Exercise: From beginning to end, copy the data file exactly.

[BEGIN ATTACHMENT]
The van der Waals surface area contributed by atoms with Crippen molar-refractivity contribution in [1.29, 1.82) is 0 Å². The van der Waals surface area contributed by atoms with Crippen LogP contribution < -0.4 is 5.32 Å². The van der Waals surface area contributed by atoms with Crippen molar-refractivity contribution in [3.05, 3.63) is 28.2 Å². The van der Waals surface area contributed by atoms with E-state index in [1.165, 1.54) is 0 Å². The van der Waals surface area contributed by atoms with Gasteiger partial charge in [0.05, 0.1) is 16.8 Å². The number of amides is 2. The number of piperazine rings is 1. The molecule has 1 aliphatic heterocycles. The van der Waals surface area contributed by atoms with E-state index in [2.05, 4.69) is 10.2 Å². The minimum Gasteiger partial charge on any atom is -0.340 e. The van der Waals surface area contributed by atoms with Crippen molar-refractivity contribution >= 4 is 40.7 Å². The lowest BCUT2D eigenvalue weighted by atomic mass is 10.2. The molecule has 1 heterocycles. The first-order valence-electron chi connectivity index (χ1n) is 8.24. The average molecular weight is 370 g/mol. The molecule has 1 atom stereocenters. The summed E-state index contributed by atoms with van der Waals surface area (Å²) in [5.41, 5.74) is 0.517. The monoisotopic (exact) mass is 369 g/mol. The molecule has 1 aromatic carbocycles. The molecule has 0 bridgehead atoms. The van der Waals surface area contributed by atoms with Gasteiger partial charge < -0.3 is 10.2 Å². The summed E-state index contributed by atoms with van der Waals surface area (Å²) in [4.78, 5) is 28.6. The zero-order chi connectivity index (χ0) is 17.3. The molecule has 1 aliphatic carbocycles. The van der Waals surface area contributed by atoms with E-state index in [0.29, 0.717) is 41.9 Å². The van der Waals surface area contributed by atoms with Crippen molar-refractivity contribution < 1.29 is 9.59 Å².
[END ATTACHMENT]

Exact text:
The van der Waals surface area contributed by atoms with Crippen molar-refractivity contribution in [1.29, 1.82) is 0 Å². The van der Waals surface area contributed by atoms with Crippen LogP contribution < -0.4 is 5.32 Å². The van der Waals surface area contributed by atoms with Crippen molar-refractivity contribution in [3.05, 3.63) is 28.2 Å². The van der Waals surface area contributed by atoms with E-state index in [1.165, 1.54) is 0 Å². The van der Waals surface area contributed by atoms with Gasteiger partial charge in [0.05, 0.1) is 16.8 Å². The number of amides is 2. The number of piperazine rings is 1. The molecule has 1 aliphatic heterocycles. The van der Waals surface area contributed by atoms with E-state index in [2.05, 4.69) is 10.2 Å². The minimum Gasteiger partial charge on any atom is -0.340 e. The van der Waals surface area contributed by atoms with Crippen molar-refractivity contribution >= 4 is 40.7 Å². The lowest BCUT2D eigenvalue weighted by atomic mass is 10.2. The molecule has 1 heterocycles. The first-order valence-electron chi connectivity index (χ1n) is 8.24. The average molecular weight is 370 g/mol. The molecule has 1 atom stereocenters. The summed E-state index contributed by atoms with van der Waals surface area (Å²) in [5.41, 5.74) is 0.517. The monoisotopic (exact) mass is 369 g/mol. The molecule has 1 aromatic carbocycles. The molecule has 0 bridgehead atoms. The van der Waals surface area contributed by atoms with Gasteiger partial charge < -0.3 is 10.2 Å². The summed E-state index contributed by atoms with van der Waals surface area (Å²) in [4.78, 5) is 28.6. The zero-order chi connectivity index (χ0) is 17.3. The molecule has 1 aliphatic carbocycles. The van der Waals surface area contributed by atoms with E-state index in [0.29, 0.717) is 41.9 Å². The van der Waals surface area contributed by atoms with Crippen molar-refractivity contribution < 1.29 is 9.59 Å².